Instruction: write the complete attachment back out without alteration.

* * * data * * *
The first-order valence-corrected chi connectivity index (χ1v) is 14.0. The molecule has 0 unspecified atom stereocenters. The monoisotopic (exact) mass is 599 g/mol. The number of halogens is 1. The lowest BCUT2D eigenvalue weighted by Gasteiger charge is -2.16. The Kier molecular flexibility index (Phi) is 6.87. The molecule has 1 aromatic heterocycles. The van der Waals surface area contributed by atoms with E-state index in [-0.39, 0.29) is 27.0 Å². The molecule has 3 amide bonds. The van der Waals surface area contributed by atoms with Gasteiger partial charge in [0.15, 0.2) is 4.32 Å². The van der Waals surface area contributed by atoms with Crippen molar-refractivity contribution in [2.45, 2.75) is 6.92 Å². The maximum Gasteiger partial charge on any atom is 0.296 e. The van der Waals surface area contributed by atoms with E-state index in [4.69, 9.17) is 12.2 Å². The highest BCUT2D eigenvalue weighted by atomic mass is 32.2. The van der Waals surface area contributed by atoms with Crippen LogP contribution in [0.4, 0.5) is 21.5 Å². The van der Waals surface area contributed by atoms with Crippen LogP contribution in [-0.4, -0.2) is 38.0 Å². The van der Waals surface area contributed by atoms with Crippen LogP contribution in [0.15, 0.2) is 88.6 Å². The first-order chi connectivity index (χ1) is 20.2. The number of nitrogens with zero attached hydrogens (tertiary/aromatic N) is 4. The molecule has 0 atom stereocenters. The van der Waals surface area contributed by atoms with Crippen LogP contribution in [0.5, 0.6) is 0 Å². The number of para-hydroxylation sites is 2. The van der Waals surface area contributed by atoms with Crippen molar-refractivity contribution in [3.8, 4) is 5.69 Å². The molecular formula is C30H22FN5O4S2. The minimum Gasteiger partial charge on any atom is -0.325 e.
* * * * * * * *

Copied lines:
The first-order valence-corrected chi connectivity index (χ1v) is 14.0. The molecule has 0 unspecified atom stereocenters. The monoisotopic (exact) mass is 599 g/mol. The number of halogens is 1. The lowest BCUT2D eigenvalue weighted by Gasteiger charge is -2.16. The Kier molecular flexibility index (Phi) is 6.87. The molecule has 1 aromatic heterocycles. The van der Waals surface area contributed by atoms with E-state index in [-0.39, 0.29) is 27.0 Å². The molecule has 3 amide bonds. The van der Waals surface area contributed by atoms with Gasteiger partial charge in [0.15, 0.2) is 4.32 Å². The van der Waals surface area contributed by atoms with Crippen molar-refractivity contribution in [2.45, 2.75) is 6.92 Å². The maximum Gasteiger partial charge on any atom is 0.296 e. The van der Waals surface area contributed by atoms with E-state index in [4.69, 9.17) is 12.2 Å². The highest BCUT2D eigenvalue weighted by atomic mass is 32.2. The van der Waals surface area contributed by atoms with Crippen LogP contribution in [0.4, 0.5) is 21.5 Å². The van der Waals surface area contributed by atoms with Crippen LogP contribution in [-0.4, -0.2) is 38.0 Å². The van der Waals surface area contributed by atoms with Crippen LogP contribution in [0.15, 0.2) is 88.6 Å². The first-order chi connectivity index (χ1) is 20.2. The number of nitrogens with zero attached hydrogens (tertiary/aromatic N) is 4. The molecule has 0 atom stereocenters. The van der Waals surface area contributed by atoms with Crippen LogP contribution in [0.5, 0.6) is 0 Å². The number of para-hydroxylation sites is 2. The van der Waals surface area contributed by atoms with Crippen molar-refractivity contribution in [3.8, 4) is 5.69 Å². The molecular formula is C30H22FN5O4S2. The minimum Gasteiger partial charge on any atom is -0.325 e.